20 Questions to Ask a Michigan Nursing Home Resident

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20 Revealing Questions to Ask a Michigan Nursing Home Resident

michigan nursing home abuse

Key Points of This Article:

  • An increasing elderly population of nearly 40,000 residents has led to more instances of Michigan nursing home negligence and abuse related to falls, overmedication, physical and verbal attacks, malnutrition, and tragic failures to provide quality care caused by understaffed workforces.
  • About a third of the deaths attributed to coronavirus in Michigan have been linked to nursing home residents or workers. 
  • All but one of the state’s 447 nursing facilities have confirmed infectious disease cases related to the spread of COVID-19.
  • Nursing homes will remain the last of places to reopen after Michigan’s coronavirus quarantine. As socially distanced visits are introduced, families should be prepared to identify any signs of resident abuse or neglect and report their findings immediately.

20 Revealing Questions for Nursing Home Residents After COVID-19 Quarantine

It remains very difficult for family members and friends to see their loved ones at a nursing home facility since about a third of COVID-19 deaths in Michigan have been linked to nursing home residents since March. And while anything resembling a traditional visit remains a long way off, the state does have plans to reopen facilities for new types of visitation after the Governor’s July 24th executive order expires. At that time, some organizations can start to gradually allow visits “as circumstances permit” separated by safe distancing rules, according to the Michigan Department of Health and Human Services (MDHHS). The late summer visits will be the first of its kind for residents since March 13th.

For many, the first visit may be mixed with emotions of worry and joy, and in a new environment like a socially-distanced courtyard after an extensive request and screening process. Sadly, the much-needed time together may also expose incidences that will allow family members to recognize care deficiencies or warn of abuse and neglect. Naturally, these findings will be unsettling, but asking questions can reveal much evidence to prompt further action. During the visit, guests can use these 20 questions, carefully listen to the responses, and act immediately if suspecting anything unusual that may lead to signs of elder abuse or neglect.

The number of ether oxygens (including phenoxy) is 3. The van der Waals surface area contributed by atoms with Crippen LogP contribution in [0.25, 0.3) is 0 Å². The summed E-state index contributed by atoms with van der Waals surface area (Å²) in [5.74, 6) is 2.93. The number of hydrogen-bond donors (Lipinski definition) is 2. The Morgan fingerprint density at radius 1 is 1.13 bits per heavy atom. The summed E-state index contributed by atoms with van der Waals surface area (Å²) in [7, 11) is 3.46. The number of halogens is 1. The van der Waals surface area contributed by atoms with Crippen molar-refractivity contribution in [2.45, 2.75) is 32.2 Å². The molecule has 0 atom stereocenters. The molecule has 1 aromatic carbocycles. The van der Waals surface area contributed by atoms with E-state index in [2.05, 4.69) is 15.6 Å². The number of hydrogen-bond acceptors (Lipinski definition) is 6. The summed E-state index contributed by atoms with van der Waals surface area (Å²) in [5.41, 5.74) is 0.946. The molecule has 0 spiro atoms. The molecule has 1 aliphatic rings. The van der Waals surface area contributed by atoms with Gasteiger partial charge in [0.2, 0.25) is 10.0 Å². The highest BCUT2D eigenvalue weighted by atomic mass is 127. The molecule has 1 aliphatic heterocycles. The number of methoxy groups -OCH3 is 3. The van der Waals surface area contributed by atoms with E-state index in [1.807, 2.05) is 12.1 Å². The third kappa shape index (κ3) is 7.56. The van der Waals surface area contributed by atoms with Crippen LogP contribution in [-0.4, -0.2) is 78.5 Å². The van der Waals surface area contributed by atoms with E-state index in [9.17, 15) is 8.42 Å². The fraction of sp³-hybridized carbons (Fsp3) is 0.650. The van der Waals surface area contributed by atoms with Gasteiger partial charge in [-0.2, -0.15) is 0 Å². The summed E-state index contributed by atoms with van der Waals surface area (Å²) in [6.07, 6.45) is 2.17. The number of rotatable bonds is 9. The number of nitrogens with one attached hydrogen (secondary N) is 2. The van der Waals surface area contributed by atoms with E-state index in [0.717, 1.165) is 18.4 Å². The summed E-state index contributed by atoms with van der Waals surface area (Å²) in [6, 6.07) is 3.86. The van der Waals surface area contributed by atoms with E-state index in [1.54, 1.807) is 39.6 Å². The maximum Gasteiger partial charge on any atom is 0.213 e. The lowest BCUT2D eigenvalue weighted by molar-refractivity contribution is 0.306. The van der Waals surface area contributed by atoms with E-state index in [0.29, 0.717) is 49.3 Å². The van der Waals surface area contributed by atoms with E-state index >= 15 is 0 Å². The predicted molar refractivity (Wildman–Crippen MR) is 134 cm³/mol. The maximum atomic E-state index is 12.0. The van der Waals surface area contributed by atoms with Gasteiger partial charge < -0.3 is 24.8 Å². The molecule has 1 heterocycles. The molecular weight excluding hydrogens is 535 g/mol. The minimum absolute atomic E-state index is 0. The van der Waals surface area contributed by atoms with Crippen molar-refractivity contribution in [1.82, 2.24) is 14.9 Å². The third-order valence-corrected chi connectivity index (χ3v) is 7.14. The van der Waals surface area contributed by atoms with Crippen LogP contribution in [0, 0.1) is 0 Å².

The warning signs of nursing home abuse and neglect should never be ignored. Report any findings immediately and create a line of questioning for administrators using the responses you received from your loved one. Nursing home owners, local ombudsmen, and legal authorities will need to act promptly so your loved one will no longer be at risk of neglect or abuse.

  • Immediately talk to the Director of Nursing about what was revealed.
  • Report all care issues to MDHHS.
  • Arrange for a call or meeting with a local long-term ombudsman.
  • Contact a Michigan nursing home neglect and abuse attorney at The Lee Steinberg Law Firm at 1-800-LEE-FREE (1-800-533-3733) for a free consultation.

For decades, nursing home owners, especially for-profit operators, have allowed facilities to perform under minimal oversight and disregard for residents protected by the “Patient’s Bill of Rights,” found in MCL 333.20201. This legal liability serves as a functional safeguard for nursing home residents who have the right to be served by an organization that complies with laws and regulations. Whether the abuse consists of recurrent negligence or a single incident that causes injury or wrongful death, nursing home residents and their family members have a right to money damages.

A Special Note About COVID-19 and Michigan Nursing Homes